Shin Myung June’s work is all about perception. It encourages one to take time to see our reality from different angles. To see what the world looks like to others. To feel and absorb the world with your eyes wide open and also firmly shut. Shin’s work manifests a stubbornness in the artist to not see the world as the way we thoughtlessly accept it to be. Instead, Shin chooses to look at the world in the way he feels it might or will be. The work wrestles with the world beyond our perception and brings those things forward in his illuminating and jarring work. In “Planet”(pg.10) a spherical ball covered in random household and electronic hardware is perched in front of four prints. Across the sphere a silver wire bends in cursive to spell the word “position.” An apt word for Shin’s work. His art drives home the notion that how we perceive things in this world and the universe remains all about where we stand or where we choose to position ourselves. Position is important to this installation in particular because from where one takes in the work is important to how the work is perceived. Should one choose to orbit the sphere in the middle of the installation different work will act as background. Of the 4 pictures hanging around the sphere, 3 of them have the look of something found on an engineer's drafting board or maybe on a physicist's desk, while the other is a collage of photographs. Structure,
precision, questions, and possible solutions in these prints surround the black sphere that is covered in random bits of hardware. Look too close and you might miss the big picture, step too far back and you might miss the details. Take it in without distraction or time constraint and you might come to some perceived conclusions about Shin’s artistic motivation. Shin’s work is diverse in the mediums he takes on. In one short film titled, “Fusion”, the camera follows a man around an abandoned building. Grass and weeds have grown around it, windows are broken, and walls have crumbled. He pulls a black bag from his pocket that one might get from a local market filled with a kilo of apples or eggplants and he puts it over his head. He walks around the building still seeming to see the debris around the building from years of decay despite the opaque black bag on his head. In the building a mannequin sits in a chair looking off into the distance. The man, with the bags still over his head, stares into the eyes of the mannequin and then follows the mannequin’s eyes that look out onto more decay. With another mannequin in a box, he reaches his hand to touch the lifeless hand as if to feel the warmth and life of this non-living thing. He still to seem see and feel despite the handicap.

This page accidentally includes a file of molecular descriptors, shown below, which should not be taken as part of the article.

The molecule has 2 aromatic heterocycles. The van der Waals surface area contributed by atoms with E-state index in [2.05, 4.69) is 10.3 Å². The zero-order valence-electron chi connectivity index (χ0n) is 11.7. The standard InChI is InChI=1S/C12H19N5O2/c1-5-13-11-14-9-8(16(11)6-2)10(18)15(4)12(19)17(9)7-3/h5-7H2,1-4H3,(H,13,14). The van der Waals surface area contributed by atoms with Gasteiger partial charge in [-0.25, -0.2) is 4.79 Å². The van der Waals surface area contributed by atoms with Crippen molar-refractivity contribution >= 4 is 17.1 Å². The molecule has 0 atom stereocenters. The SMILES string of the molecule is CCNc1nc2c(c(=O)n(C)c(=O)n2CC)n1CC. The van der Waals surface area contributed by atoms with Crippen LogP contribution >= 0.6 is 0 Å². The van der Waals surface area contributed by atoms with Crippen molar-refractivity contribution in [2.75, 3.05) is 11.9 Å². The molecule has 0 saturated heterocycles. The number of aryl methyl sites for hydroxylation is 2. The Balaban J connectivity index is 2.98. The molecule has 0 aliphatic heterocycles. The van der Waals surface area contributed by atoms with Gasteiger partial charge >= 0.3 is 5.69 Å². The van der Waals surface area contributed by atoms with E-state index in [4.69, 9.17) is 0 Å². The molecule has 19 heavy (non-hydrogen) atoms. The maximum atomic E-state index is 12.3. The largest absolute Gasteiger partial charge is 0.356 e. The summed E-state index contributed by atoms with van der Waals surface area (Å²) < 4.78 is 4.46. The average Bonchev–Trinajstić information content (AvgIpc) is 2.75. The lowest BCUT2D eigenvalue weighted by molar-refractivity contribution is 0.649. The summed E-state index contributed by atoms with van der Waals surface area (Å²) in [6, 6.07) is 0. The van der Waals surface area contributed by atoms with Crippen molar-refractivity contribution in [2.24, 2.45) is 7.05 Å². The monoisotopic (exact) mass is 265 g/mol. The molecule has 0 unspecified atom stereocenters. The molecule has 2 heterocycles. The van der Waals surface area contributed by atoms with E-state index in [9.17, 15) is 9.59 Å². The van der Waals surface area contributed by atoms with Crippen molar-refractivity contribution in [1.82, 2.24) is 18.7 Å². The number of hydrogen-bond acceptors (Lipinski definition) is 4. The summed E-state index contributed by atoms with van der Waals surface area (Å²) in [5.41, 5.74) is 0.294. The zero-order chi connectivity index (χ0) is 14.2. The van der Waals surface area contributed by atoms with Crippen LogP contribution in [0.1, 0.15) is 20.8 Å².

The feeling Shin emanates feels dystopian to some extent. The last man on earth looking around at an empty and decaying world. And this feeling carries over to Shin’s installations and mixed media work.The materials he uses are often employed in ways they weren’t intended. It is as if an alien has taken these household items and used them in unintended ways. There is no comfort found in Shin’s work, there is only what you see and how you choose to see it. Though he uses bright colors and shiny objects, you don’t get lost in the colors or in the beauty, instead you get thrown into a work that provokes a discomfort that forces you to move around and find the perception of the work that may or may not suit you.